Tuesday, November 20, 2018

Sarah Cave : my (small press) writing day

My writing day isn’t settled yet and I’m not sure it ever will be. We’ve just got a puppy, so probably not. My day relies on how she, Puffin, behaves. I know one thing for certain, I will rise at dawn and lead her under the apple tree and while she relieves herself I will watch as the light comes up and later we’ll watch the scene in reverse across a moor, the sea or tree-line. She’s not really into sunrises or sunsets.

It’s 6 a.m. after the clocks go back and Puffin and I are still sleepy under the apple tree. I watch as inky-blue night bleeds into yellow morning. In the living room there is hot coffee; a bruise on my consciousness.

morning sky // your schema


Sometimes I go to London, so none of this happens. My partner gets up with Puffin and the coffee lingers in a thermos; these are the days I write on the train.
But then again, they’re not. These are the days I enjoy watching the weather, naming birds, eating crisps and having thoughts; waiting for someone to ask me to move my coat so they can sit down on this busy train heading east.

Before I moved into academia, I used to work split-shifts in a seaside bakery. I’d get up at 4 a.m. and watch the sun come up. Midnight split my writing process in two, half-written drafts of poems from the night before glower at me in the blue light of the computer screen of the dawn.

I was always late for my shift. Walking from the car to the cloam, I used to like to read the Parish notices in the morning light. During my lunch break I would walk out across the cliffs, a misshapen cheese scone in my pocket, and read my book above a small cove called Readymoney.  It’s only the forces of capitalism that made my attempts then to write so desperate. The fear that I wouldn’t have enough time in the margins of my day job to write what I needed to say; the metronome beat of clocking in and clocking out haunting me.

Six-years ago I found out that I had a place studying Creative Writing at Falmouth University. I pinned a quotation by a popular novelist to my wall to encourage me to write regularly. These words of writerly wisdom were literature’s version of Norman Tebbit’s father getting on his bike to find work, no riot, no whingeing just get on with it. Choking on the blues and yellows, I wish I hadn’t been so busy appreciating the horizon when I could have been writing it down. This morning, or one morning, perhaps even yesterday or the day before, I replaced the novelist’s advice with this:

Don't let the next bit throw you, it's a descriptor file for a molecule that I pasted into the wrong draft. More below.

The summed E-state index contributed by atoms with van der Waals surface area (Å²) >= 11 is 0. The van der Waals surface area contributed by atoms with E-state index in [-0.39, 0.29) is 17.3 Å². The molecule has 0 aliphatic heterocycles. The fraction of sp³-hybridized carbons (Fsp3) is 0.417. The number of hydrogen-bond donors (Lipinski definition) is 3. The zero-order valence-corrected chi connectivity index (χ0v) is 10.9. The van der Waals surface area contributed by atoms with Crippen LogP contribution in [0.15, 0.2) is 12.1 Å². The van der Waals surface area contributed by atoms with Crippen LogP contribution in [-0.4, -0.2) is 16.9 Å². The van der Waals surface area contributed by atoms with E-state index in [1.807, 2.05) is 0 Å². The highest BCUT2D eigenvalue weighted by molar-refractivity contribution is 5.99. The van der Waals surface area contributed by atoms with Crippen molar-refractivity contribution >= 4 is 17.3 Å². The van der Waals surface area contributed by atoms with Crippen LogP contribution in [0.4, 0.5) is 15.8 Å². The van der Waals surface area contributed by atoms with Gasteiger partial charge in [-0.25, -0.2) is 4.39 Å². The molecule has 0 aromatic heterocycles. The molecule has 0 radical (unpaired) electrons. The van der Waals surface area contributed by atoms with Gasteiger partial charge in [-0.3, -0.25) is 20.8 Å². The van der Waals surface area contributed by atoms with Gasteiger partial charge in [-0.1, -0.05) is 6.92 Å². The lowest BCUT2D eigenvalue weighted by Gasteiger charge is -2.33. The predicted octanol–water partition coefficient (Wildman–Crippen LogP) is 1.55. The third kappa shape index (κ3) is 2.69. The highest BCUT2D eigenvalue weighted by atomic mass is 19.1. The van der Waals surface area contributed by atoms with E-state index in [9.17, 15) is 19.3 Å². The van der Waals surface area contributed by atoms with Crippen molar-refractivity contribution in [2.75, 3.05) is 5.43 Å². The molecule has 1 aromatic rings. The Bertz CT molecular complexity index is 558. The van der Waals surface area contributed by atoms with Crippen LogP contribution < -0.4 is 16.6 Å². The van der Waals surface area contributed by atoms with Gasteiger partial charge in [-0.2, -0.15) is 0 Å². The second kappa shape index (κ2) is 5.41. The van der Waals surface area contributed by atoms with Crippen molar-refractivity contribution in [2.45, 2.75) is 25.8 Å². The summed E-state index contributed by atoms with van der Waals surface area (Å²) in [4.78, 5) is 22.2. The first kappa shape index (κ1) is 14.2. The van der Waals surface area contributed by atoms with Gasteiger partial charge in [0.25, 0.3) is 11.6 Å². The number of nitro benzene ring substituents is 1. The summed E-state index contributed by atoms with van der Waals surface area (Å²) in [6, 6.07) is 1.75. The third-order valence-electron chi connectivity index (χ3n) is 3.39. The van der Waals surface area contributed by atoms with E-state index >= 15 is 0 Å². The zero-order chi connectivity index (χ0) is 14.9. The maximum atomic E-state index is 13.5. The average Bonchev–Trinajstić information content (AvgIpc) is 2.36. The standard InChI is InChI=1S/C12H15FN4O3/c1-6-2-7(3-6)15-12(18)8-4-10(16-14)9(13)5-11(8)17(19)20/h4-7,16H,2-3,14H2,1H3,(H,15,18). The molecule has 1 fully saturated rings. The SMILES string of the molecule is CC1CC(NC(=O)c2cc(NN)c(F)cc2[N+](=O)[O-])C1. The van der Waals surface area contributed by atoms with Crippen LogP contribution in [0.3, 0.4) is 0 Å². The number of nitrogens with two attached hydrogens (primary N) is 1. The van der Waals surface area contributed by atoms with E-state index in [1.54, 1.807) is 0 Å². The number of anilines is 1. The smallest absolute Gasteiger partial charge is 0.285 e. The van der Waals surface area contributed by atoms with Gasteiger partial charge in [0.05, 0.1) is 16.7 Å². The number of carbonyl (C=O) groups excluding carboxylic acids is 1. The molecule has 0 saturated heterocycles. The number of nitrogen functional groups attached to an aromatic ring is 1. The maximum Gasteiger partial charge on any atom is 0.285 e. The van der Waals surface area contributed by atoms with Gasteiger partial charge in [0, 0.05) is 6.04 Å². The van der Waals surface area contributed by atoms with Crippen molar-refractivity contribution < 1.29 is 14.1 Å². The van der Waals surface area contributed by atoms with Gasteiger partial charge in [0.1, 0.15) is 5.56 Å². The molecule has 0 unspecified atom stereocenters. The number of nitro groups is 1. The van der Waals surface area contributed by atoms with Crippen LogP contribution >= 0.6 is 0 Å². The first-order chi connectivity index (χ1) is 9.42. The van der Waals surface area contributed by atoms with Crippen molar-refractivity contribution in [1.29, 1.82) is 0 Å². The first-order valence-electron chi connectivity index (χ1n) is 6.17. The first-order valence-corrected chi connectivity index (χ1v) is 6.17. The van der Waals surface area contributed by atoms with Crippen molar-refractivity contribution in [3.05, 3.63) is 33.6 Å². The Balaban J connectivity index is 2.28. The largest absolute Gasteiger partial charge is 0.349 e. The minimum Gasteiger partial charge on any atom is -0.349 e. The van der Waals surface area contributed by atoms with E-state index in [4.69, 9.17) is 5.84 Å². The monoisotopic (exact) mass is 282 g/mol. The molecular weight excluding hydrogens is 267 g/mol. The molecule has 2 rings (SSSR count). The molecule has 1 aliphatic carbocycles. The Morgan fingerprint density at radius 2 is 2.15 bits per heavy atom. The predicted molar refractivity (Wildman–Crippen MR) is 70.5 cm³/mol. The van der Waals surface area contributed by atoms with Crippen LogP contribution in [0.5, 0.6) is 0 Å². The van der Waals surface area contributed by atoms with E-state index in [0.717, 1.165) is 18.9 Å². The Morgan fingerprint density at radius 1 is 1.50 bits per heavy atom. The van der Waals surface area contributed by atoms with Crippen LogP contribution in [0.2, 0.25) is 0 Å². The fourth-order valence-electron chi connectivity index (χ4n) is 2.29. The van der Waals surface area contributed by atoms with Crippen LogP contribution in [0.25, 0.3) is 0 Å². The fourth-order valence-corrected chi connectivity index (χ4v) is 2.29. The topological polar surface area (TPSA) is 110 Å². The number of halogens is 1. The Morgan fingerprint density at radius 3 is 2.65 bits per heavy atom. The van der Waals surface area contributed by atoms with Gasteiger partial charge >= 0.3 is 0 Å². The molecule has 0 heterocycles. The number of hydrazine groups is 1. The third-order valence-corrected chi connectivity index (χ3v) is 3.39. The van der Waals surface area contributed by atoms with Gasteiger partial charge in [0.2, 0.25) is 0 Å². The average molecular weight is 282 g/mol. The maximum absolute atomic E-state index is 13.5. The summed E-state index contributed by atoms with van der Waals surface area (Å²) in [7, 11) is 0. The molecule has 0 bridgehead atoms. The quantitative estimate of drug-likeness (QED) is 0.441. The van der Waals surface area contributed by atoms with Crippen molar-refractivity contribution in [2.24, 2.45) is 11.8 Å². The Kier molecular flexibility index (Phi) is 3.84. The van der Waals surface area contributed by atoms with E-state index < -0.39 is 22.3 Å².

I’m still not sure what it means but maybe in another six-years I’ll pull it down and replace it with another.

For me, writing either comes or it doesn’t. The poet Robert Lax used to write what he could see when he closed his eyes; vertical lines of colours or dreams of riding the bus into the woods. The writer John Levy writes in his memoir of Lax:

Bob said he thinks the important thing in poetry is to say something that you need to say, not something to the world, but simply something you wanted to say. And also that you, as a poet, then have the responsibility of trying to see that those things you say aren't blown away in the wind

On Patmos, Lax used to like to swim in the sea. Nancy Goldring writes in an interview with the Brooklyn Rail, that her friend, Bob, would recite ‘poems through his snorkel – “sea … sun … sea … sun …  sea … sun …” while he was breathing in and out, to the fish’. As I read this, I feel I’m keeping hold of the horizon by a thread of abstract language.
That’s not to say I’m sat here waiting for the muse. I try not to fear the moments when I’m not writing; my non-writing days. My words are usually found at the edges of the everyday, sometimes scrawled on napkins, written diagonally on lined notebooks, old poems cut up and juxtaposed with others, a half-line murmured in the bathtub or underlined in a book, or perhaps a witticism thrown away in a tweet. But maybe, also, one day, like today, or yesterday, the dog will settle, someone else will make the tea, and the music will be just right, so I can sit down and write what I see when I close my eyes.

Sarah Cave is a writer, academic and performer. She is currently studying for a PhD at Royal Holloway researching poetic process and prayer in contemporary and post-war poetics. Sarah’s poetry has appeared in publications such as Oxford Poetry, Shearsman and Datableed. She has three pamphlets published, the latest of which, like fragile clay, is an illustrated book published by Guillemot Press. Her first collection, An Arbitrary Line, is due to be published in November 2018.

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